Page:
The new rules of smart phone etiquette

OLYMPUS DIGITAL CAMERAProfessional communication is a really hot topic every semester in the classes I teach. This is probably because my students always enjoy talking about issues that cross over to their personal lives. After all, in today’s highly connected “always on” world, the line between professional and personal communications is increasingly narrow. One communication topic that’s always popular to discuss are the “pet peeves” of smart phone use.

As one student put it, “When I wake up, I reach for my smart phone before I reach for my toothbrush.” Smart phones are, quite simply, becoming ubiquitous. While a smart phone can be a great communication tool, it’s also important to have personal—and polite—interactions in life. We need to set some technology usage boundaries to remain caring and polite citizens.

Here are some common smart phone related complaints we’ve discussed in my classroom:

1. Being there, but not present.
It’s difficult for me to understand why people have a hard time paying attention to those they are physically with, rather than their smartphone. But I know it’s a problem because I’ve heard of folks who, during lunch meetings, put all of their cell phones in the middle of the table and whoever reaches for their cell phone first must pay the entire bill. Brene Brown wrote a beautiful article called Time To Get Off The Cell Phone in 2009. In it she discusses the need to be present in the moment with people rather than having the cell phone be the barrier between us and the folks who we are interacting with.

2. Careless communication.
These days you can type with your fingers, you can talk to type, and I’m sure there are other ways to communicate on a cell phone that even us frequent users aren’t aware of. But I do know that smartphones have spell check, grammar check, and autocorrect. Sending messages that aren’t proof read simply says “I’m careless, lazy, and you’re not important enough for me to check this to make sure it makes sense.” You should really give equal consideration and care to smartphone communication as you would to normal computer correspondence. It won’t take much more time and will improve the impression you leave with others. When a message is written carefully it makes people feel appreciated and valued.

3. Walking and texting.
My biggest annoyance is when I’m driving in a parking lot and people walking are so busy texting they have no idea what’s going on around them. They’ll be so distracted by their phone they’ll walk right in front of my car. When I slam on my brakes, they look up and 9 times out of 10 look at me like I’m the one in the wrong. I think to myself, “WOW, you’re missing out.” These people are so busy looking down at their phones they might even lose their own life.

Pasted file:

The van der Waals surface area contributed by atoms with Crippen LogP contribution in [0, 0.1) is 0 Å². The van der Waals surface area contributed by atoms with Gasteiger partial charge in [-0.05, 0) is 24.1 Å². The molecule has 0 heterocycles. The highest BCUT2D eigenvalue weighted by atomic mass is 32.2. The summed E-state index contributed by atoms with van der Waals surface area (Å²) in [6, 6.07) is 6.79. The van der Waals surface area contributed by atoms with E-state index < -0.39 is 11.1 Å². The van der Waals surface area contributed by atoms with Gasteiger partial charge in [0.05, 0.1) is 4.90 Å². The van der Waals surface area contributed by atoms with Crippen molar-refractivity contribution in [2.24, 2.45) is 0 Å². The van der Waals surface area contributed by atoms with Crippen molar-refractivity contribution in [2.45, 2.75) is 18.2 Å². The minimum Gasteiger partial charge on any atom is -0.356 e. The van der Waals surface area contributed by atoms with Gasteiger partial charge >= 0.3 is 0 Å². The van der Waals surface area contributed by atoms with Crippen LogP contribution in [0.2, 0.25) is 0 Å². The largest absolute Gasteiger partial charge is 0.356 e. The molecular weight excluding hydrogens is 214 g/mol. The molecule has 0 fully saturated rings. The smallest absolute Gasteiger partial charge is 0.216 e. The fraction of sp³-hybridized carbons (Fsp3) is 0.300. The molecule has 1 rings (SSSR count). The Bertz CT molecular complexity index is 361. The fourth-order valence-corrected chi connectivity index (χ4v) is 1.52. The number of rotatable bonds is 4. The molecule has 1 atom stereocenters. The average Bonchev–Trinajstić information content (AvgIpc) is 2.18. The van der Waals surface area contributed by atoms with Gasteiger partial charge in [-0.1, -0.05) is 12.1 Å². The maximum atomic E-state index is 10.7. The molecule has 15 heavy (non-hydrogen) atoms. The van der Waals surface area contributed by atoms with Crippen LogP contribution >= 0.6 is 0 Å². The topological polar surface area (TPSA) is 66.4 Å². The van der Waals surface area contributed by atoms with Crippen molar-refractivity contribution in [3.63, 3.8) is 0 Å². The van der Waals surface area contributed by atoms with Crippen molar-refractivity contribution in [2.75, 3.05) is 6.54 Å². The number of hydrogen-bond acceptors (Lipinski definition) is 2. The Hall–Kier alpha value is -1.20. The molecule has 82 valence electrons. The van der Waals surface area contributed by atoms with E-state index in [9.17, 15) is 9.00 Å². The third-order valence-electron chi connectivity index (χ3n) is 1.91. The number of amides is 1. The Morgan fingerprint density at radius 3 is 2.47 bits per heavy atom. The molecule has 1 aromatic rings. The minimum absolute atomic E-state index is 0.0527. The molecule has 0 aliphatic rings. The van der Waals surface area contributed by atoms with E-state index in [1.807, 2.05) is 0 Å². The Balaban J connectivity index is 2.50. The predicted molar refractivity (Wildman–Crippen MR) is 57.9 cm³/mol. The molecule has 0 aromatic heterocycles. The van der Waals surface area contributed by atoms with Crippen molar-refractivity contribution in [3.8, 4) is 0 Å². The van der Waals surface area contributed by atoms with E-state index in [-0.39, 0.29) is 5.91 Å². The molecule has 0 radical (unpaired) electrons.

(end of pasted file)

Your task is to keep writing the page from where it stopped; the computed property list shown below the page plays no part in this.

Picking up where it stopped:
But even if it’s not as dramatic as almost dying, they still might miss out on the life that’s right around them. If they stopped looking at the phone maybe they’d see a cool bird flying by, or a cloud that looks like that dog from Neverending Story, or even a friend they haven’t seen in forever who happens to be right there. Being on your cell phone constantly doesn’t make you look more important or super busy—it may just make you look disconnected. Keep your eyes up sometimes!

4. Meaningless signature lines.
Nobody cares anymore if your message came from an iPhone, BlackBerry, or Galaxy SII. These kinds of meaningless signature lines just take up brain space. Most of the working world is responding from smart phones these days so it’s not important information. Use a real signature to create your own personal brand or represent the company that you work for. It’s more professional and meaningful.

5. Omnipresent cell phones.
When you go into a meeting and place your phone directly in front of you, what does that say to the people you are in the meeting with? One assumption others might make could be, “I’m here, but not fully…if my phone rings or lights up, I may answer it.” If it rings and you don’t pick up it’s not much better. The others in the meeting probably assume that you’ll be distracted because you’ll thinking about who that was, what they wanted, and when you can call them back. Basically, when you bring your phone everywhere you risk the perception that your phone is more important than the meeting (and everyone else!). It’s likely that’s not true, but assumptions have been the start of many perceptions of truth. Be cautious and think about what messages your cell phone behavior may be sending.

Do you think this is a good list? I’d love to hear what you think and if you have any cell phone no-no’s to add.

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